Spenser's Ovidian Poetics

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University of Delaware Press, 2009 - Literary Criticism - 271 pages
No history of the longstanding critical tradition of exploring the Spenser-Ovid relationship has been written. In this book Professor Stapleton constructs such a critical history: the annotations of E. K. in The Shepheardes Calender (1579), the Enlightenment editions of The Faerie Queene, the philological mode of the Spenser Variorum (1932-57), and the recent, innovative work of Harry Berger and Colin Burrow. Aside from occasional articles, no truly comprehensive analysis of their kinship as love poets exists, either. The author explores Spenser's emulation of Ovid's amatory poetics. His humanist education trained him to find or construct analogues and etiological patterns in classical texts. Therefore, his early study of translation, intensive reading, and "versifying" as an interrelated process guaranteed a densely allusive, metamorphic Ovidian poetics as a natural result.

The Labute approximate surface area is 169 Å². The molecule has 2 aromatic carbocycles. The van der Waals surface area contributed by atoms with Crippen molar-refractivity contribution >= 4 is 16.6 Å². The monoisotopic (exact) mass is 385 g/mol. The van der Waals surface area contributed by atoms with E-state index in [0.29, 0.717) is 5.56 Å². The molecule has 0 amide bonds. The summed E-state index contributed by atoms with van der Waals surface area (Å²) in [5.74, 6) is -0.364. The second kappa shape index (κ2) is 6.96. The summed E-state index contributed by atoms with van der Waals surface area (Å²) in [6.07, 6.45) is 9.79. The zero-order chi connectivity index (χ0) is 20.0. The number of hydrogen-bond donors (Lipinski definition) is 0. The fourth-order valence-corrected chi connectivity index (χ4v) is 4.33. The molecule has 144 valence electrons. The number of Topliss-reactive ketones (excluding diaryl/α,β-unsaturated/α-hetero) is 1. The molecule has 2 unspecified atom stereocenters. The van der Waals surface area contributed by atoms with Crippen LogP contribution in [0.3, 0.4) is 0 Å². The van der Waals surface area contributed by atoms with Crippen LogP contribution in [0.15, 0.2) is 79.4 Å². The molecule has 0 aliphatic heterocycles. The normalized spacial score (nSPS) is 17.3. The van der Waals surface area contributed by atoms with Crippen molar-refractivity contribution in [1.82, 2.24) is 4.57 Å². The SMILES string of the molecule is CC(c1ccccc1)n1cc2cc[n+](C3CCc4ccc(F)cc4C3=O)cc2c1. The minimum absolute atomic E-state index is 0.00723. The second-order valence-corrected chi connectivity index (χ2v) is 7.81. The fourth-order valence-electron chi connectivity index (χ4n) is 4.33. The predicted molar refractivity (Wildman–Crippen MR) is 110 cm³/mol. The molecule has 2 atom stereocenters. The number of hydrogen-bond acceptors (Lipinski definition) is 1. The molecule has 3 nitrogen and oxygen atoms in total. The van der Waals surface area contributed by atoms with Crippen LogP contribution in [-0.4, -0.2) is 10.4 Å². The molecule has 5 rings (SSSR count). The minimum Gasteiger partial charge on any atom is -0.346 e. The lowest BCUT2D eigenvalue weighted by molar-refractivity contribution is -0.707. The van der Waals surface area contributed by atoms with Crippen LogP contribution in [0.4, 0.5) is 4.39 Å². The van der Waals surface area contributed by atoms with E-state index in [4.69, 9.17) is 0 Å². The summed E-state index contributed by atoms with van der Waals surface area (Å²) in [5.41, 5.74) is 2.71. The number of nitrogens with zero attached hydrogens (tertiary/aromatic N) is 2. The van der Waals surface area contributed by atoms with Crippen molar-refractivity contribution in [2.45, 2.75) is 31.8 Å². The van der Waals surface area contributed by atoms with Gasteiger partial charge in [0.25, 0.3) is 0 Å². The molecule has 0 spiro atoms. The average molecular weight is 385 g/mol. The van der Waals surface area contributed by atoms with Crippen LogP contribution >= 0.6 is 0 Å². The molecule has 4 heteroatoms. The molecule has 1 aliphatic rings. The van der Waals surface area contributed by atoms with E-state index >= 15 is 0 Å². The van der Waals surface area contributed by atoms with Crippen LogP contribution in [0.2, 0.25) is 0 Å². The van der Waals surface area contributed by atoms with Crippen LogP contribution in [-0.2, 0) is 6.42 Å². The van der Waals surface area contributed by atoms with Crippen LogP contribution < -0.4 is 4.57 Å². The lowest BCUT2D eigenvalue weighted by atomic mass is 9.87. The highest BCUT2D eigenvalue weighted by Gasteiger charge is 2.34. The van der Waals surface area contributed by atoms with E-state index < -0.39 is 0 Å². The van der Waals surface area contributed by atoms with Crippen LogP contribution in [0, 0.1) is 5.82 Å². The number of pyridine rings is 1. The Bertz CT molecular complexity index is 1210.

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Contents

IV
41
VI
74
VII
104
IX
130
X
151
XI
181
XII
206
XIII
208
XIV
245
XV
265
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